Treasury 10-year yields rose above 2 percent for a fourth day amid speculation minutes of the Federal Reserve’s latest policy meeting will provide more detail on the timing of a withdrawal of stimulus.
U.S. government securities extended last week the worst start of a year for benchmark 10-year notes since 2011 amid signs America’s economic recovery is gaining momentum. The Fed bought $1.45 billion in bonds today, including 30-year securities the U.S. sold last week, as part of its program to spur the economy. Treasuries, which were little changed earlier today, fell as risk appetite increased and stocks climbed.
“Investors are waiting for something to give them direction, but until then we’ve settled around these levels,” said Larry Milstein, managing director in New York of government-debt trading at R.W. Pressprich & Co. “We’ve seen a little risk-on trading with equities and risk sentiment improving that has taken safe-haven buying out of the market. The market is very boring today.”
Ten-year note yields rose three basis points, or 0.03 percentage point, to 2.03 percent at 5 p.m. New York time, according to Bloomberg Bond Trader data. The yields, which reached a 10-month high of 2.06 percent on Feb. 14, fell as much as two basis points earlier today. The price of the 2 percent notes due in February 2023 decreased 7/32, or $2.19 per $1,000 face amount, to 99 3/4. Treasuries trading resumed today after being closed worldwide yesterday for a U.S. holiday.
The yields have climbed 27 basis points since Dec. 31. They are trading below the 10-year average of 3.63 percent. Yields added five basis points last week.
Thirty-year bond yields increased three basis points to 3.21 percent after rising one basis point last week.
Treasury trading volume fell to $221 billion today, the lowest level since Feb. 11, according to ICAP Plc, the largest inter-dealer broker of U.S. government debt. Daily volume averaged $246 billion over the past year.
The Standard & Poor’s 500 Index increased 0.7 percent to 1,530.94, its highest level in more than five years.
U.S. 10-year notes have lost 1.9 percent this year, according to Bank of America Merrill Lynch Indexes. Treasuries overall have dropped 0.9 percent, and the Standard & Poor’s 500 Index has returned 6.9 percent including reinvested dividends.
Minutes of the Fed’s January meeting are due tomorrow. The December meeting’s minutes, released Jan. 3, showed policy makers were divided on whether to end bond purchases in the middle or end of this year. Ten-year yields climbed to an eight-month high the next day.
The central bank said in a statement after its January meeting that it’s committed to buying about $85 billion of government and mortgage securities a month to support growth in the world’s biggest economy. It bought securities today maturing from February 2036 to February 2043.
“We already know there’s been a lot of talk by the hawkish folks,” George Goncalves, head of interest-rate strategy at Nomura Holdings Inc., one of 21 primary dealers that trade with the Fed. “If anything, the risk is the doves might have calmed down some of the hawks over the course of the last six weeks.”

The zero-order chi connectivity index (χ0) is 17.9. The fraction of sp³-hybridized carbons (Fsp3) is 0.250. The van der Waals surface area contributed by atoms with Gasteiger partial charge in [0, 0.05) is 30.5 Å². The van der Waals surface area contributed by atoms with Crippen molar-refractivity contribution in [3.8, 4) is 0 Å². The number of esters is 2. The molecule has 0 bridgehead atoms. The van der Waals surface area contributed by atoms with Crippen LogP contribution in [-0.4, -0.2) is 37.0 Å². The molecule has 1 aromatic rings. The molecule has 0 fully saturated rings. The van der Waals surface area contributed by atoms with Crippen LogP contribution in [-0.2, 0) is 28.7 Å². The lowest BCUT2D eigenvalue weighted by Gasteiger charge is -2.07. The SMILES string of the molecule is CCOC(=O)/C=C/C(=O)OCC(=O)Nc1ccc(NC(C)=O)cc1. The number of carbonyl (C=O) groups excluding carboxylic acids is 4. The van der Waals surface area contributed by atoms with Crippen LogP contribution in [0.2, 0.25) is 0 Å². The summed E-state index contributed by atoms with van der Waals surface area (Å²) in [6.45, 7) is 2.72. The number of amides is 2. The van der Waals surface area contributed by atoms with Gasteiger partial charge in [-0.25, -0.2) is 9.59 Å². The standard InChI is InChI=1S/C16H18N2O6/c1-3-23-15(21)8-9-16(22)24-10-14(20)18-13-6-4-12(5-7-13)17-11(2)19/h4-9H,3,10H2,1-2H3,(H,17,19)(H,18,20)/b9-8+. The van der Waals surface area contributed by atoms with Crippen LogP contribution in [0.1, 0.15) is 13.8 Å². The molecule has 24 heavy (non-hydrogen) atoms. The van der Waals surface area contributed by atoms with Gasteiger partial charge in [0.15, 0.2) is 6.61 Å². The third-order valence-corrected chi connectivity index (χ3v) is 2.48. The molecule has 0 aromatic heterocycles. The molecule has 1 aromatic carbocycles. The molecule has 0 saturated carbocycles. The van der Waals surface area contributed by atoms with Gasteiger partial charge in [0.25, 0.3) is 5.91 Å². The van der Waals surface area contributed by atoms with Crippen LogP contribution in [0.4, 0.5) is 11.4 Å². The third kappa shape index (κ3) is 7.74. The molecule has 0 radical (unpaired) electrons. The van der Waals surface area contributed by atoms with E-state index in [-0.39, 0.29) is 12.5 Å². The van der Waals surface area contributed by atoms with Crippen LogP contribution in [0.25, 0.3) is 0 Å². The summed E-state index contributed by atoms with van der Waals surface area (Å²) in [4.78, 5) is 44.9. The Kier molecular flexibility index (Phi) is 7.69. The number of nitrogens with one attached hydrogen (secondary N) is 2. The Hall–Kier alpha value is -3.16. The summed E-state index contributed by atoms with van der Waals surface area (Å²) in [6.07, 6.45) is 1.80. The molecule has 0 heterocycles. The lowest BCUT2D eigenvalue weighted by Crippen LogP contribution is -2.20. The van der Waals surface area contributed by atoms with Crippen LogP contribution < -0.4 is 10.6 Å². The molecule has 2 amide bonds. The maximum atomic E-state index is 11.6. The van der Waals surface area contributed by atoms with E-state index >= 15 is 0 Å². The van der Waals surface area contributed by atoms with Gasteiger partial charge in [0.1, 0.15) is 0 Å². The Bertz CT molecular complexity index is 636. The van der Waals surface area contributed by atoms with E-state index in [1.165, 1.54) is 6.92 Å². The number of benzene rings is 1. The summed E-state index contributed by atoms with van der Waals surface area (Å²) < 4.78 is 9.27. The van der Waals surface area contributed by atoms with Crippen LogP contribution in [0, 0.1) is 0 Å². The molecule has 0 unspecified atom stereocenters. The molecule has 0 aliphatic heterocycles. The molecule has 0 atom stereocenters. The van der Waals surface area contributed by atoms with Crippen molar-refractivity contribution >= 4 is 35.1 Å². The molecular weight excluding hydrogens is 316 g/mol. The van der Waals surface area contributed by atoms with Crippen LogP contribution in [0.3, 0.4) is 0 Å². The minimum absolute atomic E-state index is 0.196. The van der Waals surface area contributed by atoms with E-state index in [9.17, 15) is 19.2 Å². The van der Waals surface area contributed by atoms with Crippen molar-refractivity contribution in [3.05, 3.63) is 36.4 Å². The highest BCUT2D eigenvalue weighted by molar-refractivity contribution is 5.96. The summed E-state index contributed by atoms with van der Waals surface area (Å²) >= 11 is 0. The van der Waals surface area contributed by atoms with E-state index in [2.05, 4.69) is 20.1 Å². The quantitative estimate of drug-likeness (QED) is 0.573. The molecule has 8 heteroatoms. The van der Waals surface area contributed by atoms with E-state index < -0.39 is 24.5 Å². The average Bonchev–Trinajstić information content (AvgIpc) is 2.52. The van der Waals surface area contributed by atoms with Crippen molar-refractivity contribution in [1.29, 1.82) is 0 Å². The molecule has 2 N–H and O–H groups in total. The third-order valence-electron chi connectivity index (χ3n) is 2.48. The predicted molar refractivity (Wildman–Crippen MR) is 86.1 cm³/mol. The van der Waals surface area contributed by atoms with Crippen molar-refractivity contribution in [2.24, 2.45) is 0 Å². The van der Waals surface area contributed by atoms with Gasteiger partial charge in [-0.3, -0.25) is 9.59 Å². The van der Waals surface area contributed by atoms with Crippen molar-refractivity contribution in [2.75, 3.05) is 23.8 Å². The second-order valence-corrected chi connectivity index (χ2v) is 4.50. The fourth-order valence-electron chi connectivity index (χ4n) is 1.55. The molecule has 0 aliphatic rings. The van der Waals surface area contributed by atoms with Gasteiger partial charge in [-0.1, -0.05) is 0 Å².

While the inflation hawks may want to reduce purchases to keep the Fed from overextending its balance sheet, Chairman Ben S. Bernanke and Vice Chairman Janet Yellen believe “it’s too early to make that call, and there’s a chance they’ve gotten that across at this meeting, and that’s something that might be in the minutes,” Goncalves said.
President Barack Obama urged Congress today to find a way to avert $1.2 trillion of automatic spending cuts scheduled to start taking effect March 1, saying that if it doesn’t, the U.S. risks losing hundreds of thousands of jobs.
Lawmakers “at minimum” should pass a temporary, smaller package that provides more time for negotiations, Obama said in Washington. Officials agreed to the spending cuts, to be spread over nine years, as part of a 2011 deficit-reduction deal to raise the debt limit. The reductions were supposed to be so onerous that Congress and the president would never let them occur and would find a plan to replace them.
Volatility in Treasuries dropped Feb. 14 to the lowest level since Jan. 24 and stayed there the next day. Bank of America Merrill Lynch’s MOVE index, which measures price swings of U.S. government securities based on options, was 59.1 basis points after rising to 66.4 basis points on Jan. 30, the most since Nov. 6.
While Treasury yields are rising, the increase may not be enough to justify government forecasts for economic growth.
The Office of Management and Budget predicts yields on 10-year notes will average 4.1 percent in 2015 and 4.9 percent in 2017 as the economy expands at about a 4 percent rate in the second half of President Obama’s term. Bond prices suggest the yield will average below 3 percent two years from now, implying that gross domestic product will fall short of OMB projections, according to data compiled by Bloomberg.
Treasury borrowing costs just above last year’s record lows mean easy credit for consumers and companies as well as sustained demand for riskier assets such as stocks. The record-low 10-year rate was 1.38 percent set in July.
The U.S. sold $72 billion in coupon-bearing debt last week, including $32 billion in three-year notes, $24 billion in 10-year notes and $16 billion in 30-year bonds.
The Treasury will auction $9 billion of 30-year inflation-indexed debt on Feb. 21.